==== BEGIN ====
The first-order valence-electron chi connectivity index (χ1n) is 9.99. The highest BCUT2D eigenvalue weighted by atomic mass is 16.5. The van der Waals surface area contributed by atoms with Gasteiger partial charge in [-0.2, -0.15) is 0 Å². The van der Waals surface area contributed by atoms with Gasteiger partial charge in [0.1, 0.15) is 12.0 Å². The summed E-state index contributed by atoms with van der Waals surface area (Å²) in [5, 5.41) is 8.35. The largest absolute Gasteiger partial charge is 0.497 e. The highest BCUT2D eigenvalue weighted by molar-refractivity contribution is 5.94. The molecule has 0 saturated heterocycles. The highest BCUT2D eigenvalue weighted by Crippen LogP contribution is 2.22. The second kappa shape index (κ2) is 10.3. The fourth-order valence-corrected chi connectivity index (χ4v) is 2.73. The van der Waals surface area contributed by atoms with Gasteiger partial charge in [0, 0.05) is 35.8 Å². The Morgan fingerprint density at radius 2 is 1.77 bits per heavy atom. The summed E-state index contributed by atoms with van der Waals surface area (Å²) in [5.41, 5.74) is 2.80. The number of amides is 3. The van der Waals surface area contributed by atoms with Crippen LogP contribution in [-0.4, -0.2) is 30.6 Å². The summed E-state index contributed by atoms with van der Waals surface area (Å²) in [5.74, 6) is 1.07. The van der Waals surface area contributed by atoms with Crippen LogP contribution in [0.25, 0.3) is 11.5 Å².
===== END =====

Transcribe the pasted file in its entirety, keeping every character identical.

The first-order valence-electron chi connectivity index (χ1n) is 9.99. The highest BCUT2D eigenvalue weighted by atomic mass is 16.5. The van der Waals surface area contributed by atoms with Gasteiger partial charge in [-0.2, -0.15) is 0 Å². The van der Waals surface area contributed by atoms with Gasteiger partial charge in [0.1, 0.15) is 12.0 Å². The summed E-state index contributed by atoms with van der Waals surface area (Å²) in [5, 5.41) is 8.35. The largest absolute Gasteiger partial charge is 0.497 e. The highest BCUT2D eigenvalue weighted by molar-refractivity contribution is 5.94. The molecule has 0 saturated heterocycles. The highest BCUT2D eigenvalue weighted by Crippen LogP contribution is 2.22. The second kappa shape index (κ2) is 10.3. The fourth-order valence-corrected chi connectivity index (χ4v) is 2.73. The van der Waals surface area contributed by atoms with Gasteiger partial charge in [0, 0.05) is 35.8 Å². The Morgan fingerprint density at radius 2 is 1.77 bits per heavy atom. The summed E-state index contributed by atoms with van der Waals surface area (Å²) in [5.41, 5.74) is 2.80. The number of amides is 3. The van der Waals surface area contributed by atoms with Crippen LogP contribution in [-0.4, -0.2) is 30.6 Å². The summed E-state index contributed by atoms with van der Waals surface area (Å²) in [5.74, 6) is 1.07. The van der Waals surface area contributed by atoms with Crippen LogP contribution in [0.25, 0.3) is 11.5 Å².